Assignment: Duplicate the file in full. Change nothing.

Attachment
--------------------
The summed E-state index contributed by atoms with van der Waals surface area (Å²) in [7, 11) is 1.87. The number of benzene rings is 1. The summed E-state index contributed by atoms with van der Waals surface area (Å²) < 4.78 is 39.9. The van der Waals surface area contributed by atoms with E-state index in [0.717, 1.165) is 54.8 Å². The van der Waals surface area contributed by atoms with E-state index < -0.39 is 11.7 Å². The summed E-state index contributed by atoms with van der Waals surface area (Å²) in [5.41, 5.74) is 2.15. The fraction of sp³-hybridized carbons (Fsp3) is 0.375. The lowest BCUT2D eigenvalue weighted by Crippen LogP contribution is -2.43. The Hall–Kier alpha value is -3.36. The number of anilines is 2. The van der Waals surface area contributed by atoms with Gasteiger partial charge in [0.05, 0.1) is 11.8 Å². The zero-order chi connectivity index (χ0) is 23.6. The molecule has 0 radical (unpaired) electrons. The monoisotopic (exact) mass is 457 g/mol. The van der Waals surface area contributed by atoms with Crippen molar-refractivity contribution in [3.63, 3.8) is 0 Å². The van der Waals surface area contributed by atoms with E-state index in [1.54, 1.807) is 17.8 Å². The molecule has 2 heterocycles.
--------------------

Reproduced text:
The summed E-state index contributed by atoms with van der Waals surface area (Å²) in [7, 11) is 1.87. The number of benzene rings is 1. The summed E-state index contributed by atoms with van der Waals surface area (Å²) < 4.78 is 39.9. The van der Waals surface area contributed by atoms with E-state index in [0.717, 1.165) is 54.8 Å². The van der Waals surface area contributed by atoms with E-state index < -0.39 is 11.7 Å². The summed E-state index contributed by atoms with van der Waals surface area (Å²) in [5.41, 5.74) is 2.15. The fraction of sp³-hybridized carbons (Fsp3) is 0.375. The lowest BCUT2D eigenvalue weighted by Crippen LogP contribution is -2.43. The Hall–Kier alpha value is -3.36. The number of anilines is 2. The van der Waals surface area contributed by atoms with Gasteiger partial charge in [0.05, 0.1) is 11.8 Å². The zero-order chi connectivity index (χ0) is 23.6. The molecule has 0 radical (unpaired) electrons. The monoisotopic (exact) mass is 457 g/mol. The van der Waals surface area contributed by atoms with Crippen molar-refractivity contribution in [3.63, 3.8) is 0 Å². The van der Waals surface area contributed by atoms with E-state index in [1.54, 1.807) is 17.8 Å². The molecule has 2 heterocycles.